Issue 11

October 2020

As summer turns to autumn, and communities all over Europe face a second wave of a virus that has dominated 2020, questions around the future of art world and cultural enterprise feel more significant than ever. In Malta, artists and art institutions are at the precipice of an unknown future – one that is filled with far more questions than answers. Will independent artists be able to carry on working without financial aid? When will it be viable for galleries to function normally again, if ever? With limitations on social experiences, how will art’s subject-matter change and adapt to remain relevant and impactful to its audiences?

After years of efforts working towards propelling the local contemporary arts scene forward, lack of funding and deep ambiguity around the destiny of physical art spaces feels like a heavy shadow that is slow to shift. Yet, despite these insecurities, art remains a constant touchpoint for humane experiences. It represents the highest form of human expression, and therefore will not be extinguished easily. Issue 12 celebrates that persistence, and the enduring relevance of the art world during a time of global uncertainty.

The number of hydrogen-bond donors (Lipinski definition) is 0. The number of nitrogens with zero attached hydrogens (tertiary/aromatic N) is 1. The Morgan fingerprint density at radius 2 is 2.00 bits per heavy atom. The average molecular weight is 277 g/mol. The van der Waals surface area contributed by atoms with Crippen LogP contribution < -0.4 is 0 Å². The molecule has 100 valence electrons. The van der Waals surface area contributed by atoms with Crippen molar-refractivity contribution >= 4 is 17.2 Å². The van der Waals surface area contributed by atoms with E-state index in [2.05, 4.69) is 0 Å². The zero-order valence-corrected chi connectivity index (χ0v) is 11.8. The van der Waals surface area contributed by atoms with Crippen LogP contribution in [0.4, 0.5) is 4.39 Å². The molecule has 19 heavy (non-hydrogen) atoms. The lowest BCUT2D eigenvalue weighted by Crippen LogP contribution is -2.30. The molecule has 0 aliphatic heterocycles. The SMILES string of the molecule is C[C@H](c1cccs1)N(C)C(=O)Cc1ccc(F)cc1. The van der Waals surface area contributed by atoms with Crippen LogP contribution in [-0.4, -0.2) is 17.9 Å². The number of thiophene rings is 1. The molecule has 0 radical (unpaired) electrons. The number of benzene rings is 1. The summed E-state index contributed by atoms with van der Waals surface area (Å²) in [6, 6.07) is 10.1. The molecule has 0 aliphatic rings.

Perhaps most poignantly, this issue looks at the legacy of an art patron whose life was ended prematurely earlier this summer. Christian Pandolfino’s fascinating relationship with the art world is explored in an interview between Ann Dingli and JRoldan – Pandolfino’s long-time artistic collaborator. He is also remembered in a tribute article by Joseph Fountain, his cousin and friend. Prominent artist Isabelle Borg is also remembered ten years after her death, in an homage article by Lisa Gwen Andrews that outlines Borg’s legacy and influence on the local art scene. Konrad Buhagiar contemplates the meaning and impact of love and locked doors, whilst Richard England returns to sketching as a meditative passtime.

Elsewhere, the issue looks at the art world’s persistent reckoning with the global pandemic and its effects on society. Erica Giusta questions the opportunity for a cultural and societal shift. Kenneth Zammit Tabona ponders the future of the theatre, and Michaela Moro speaks candidly in an interview about Malta’s urban development being at a crucial crossroads. All this, as well as the usual news and events rundown, is covered in this latest issue – a reminder that art will always be a weapon of solace, even in the most challenging of times.     

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